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Where the Chinese Cryptobarons Leave

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Chinese exchanges and operators of crypto-currency wallets, disappointed with the opportunity to continue working in their country, are in search of new opportunities and partners in neighboring Asian countries. Many translate their crypto-currency business in whole or in parts. For example, an application for licensing is submitted to Japan, and offices are located in Singapore and South Korea. The largest players who once dominated the world's crypto currency market, are forced to seek refuge in neighboring countries. At least 19 companies have applied for licenses in Japan.


According to the director of work on the financial markets of the OKEx exchange - a former subsidiary, and now the main working site of the Chinese stock exchange OKCoin, Lennix Lai:
"A significant share of the crypto-currency market accounted for China. The demand is there. Our company was one of the largest operators in the China's crypto currency market and therefore we are confident that we have a good chance in the competitive struggle in the world market. "


Trying to make its own way in the new market in Hong Kong, OKEx plans to attract Chinese investors who, after tightening measures in China, postponed trading from exchange sites to messengers, for example in Telegram, where everyone can buy crypto currency from those who have access to international markets. OKEx intends to develop this scheme and create on its basis its own platform for OTC trading in Hong Kong. Thus, OKEx plans to return the Chinese market, as well as attract new users from Russia and the UK.

Zhao Changpeng, CEO of exchange operator Binance.com, says he, too, is looking for local partners and even considering acquiring an operational exchange. Others including Beijing-based Bixin have also expressed interest. Its overseas app is known as Pocket IM, a messaging service that doubles as a bitcoin wallet. The initial reception has been warm.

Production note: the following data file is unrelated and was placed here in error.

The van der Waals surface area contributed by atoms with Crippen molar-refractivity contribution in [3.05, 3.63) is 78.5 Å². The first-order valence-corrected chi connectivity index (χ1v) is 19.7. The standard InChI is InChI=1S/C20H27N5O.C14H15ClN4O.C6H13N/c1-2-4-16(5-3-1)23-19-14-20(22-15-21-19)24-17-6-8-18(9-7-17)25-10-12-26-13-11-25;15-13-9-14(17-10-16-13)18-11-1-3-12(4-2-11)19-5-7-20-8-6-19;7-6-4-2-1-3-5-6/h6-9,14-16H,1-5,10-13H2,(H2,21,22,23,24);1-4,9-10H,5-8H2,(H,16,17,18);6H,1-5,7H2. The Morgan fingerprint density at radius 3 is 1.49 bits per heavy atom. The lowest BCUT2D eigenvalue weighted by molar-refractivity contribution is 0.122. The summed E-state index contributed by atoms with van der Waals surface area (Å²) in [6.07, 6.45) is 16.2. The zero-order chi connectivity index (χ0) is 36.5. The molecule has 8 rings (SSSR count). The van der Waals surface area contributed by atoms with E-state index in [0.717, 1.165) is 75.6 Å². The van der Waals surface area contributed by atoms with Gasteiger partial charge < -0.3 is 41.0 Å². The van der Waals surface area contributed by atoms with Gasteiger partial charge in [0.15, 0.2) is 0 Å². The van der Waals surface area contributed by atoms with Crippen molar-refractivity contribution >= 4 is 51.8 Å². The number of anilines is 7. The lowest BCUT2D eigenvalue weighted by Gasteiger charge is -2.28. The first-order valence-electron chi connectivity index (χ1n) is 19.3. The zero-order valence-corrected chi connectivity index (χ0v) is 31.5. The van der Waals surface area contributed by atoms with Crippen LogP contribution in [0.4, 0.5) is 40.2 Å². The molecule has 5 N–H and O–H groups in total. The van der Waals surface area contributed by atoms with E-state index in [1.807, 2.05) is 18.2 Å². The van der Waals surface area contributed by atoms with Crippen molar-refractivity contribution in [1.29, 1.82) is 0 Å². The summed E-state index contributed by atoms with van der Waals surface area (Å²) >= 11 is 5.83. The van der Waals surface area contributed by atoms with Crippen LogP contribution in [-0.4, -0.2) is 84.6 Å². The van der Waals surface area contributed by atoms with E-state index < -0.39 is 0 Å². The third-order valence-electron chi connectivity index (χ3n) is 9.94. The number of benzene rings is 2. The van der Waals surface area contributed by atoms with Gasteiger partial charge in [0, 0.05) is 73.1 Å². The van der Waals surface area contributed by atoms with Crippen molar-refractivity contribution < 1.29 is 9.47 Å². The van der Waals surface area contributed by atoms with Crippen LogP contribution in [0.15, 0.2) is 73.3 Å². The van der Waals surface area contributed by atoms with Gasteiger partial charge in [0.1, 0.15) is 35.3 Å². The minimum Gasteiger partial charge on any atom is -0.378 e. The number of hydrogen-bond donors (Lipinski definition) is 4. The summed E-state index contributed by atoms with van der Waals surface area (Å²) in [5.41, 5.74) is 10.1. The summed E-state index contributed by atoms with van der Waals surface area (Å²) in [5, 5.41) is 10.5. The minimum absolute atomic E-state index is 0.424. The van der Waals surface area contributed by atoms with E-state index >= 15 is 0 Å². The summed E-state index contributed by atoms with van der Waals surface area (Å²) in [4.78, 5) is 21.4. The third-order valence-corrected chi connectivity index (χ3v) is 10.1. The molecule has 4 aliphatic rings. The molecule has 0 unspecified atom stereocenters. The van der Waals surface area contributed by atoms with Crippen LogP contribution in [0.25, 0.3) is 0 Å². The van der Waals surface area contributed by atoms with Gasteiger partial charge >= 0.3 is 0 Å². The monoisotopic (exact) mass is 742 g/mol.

“We’re talking to almost all of those guys. They’re all desperate now,” said Mike Kayamori, head of Tokyo-based Quoine, which last month won a license to operate a bitcoin exchange in the country. Kayamori expects to sign a deal with a Chinese partner by the end of the year.

“There’s a lot of Chinese retail people reaching out to us, but we can’t handle it. So if a Chinese partner can handle all of those and they connect to us, that will be much easier,” he said.

OKEx is one of those going it alone, and in Hong Kong. It wants to corral Chinese investors who have resorted to peer-to-peer trading over messaging apps like Telegram since the clampdown. Basically, Chinese investors can still buy from individuals who have access to overseas markets.

OKEx wants to scale that by rolling out its own over-the-counter trading platform in Hong Kong. They’re now trying to recruit people to act as third-party market makers who will chaperone deals, make money off a spread and then split the revenue with OKEx. Lai expects to attract customers mostly from China, Russia and the U.K.

Others are exploring Singapore as a backup option, though the island nation has yet to enact specific regulations.

Bitmain, which operates the world’s largest mining collective, said it’s opening a regional headquarters there. Co-founder Wu Jihan said he wants to recruit talent from Southeast Asia, and tap a hub of commerce that serves as research bases for the likes of Nvidia Corp. and Alphabet Inc.

Wherever Chinese operators end up, one thing is clear: As regulatory winds continue to shift, exchanges and other cryptocurrency players need to be nimble enough to swiftly operate and move across various jurisdictions.

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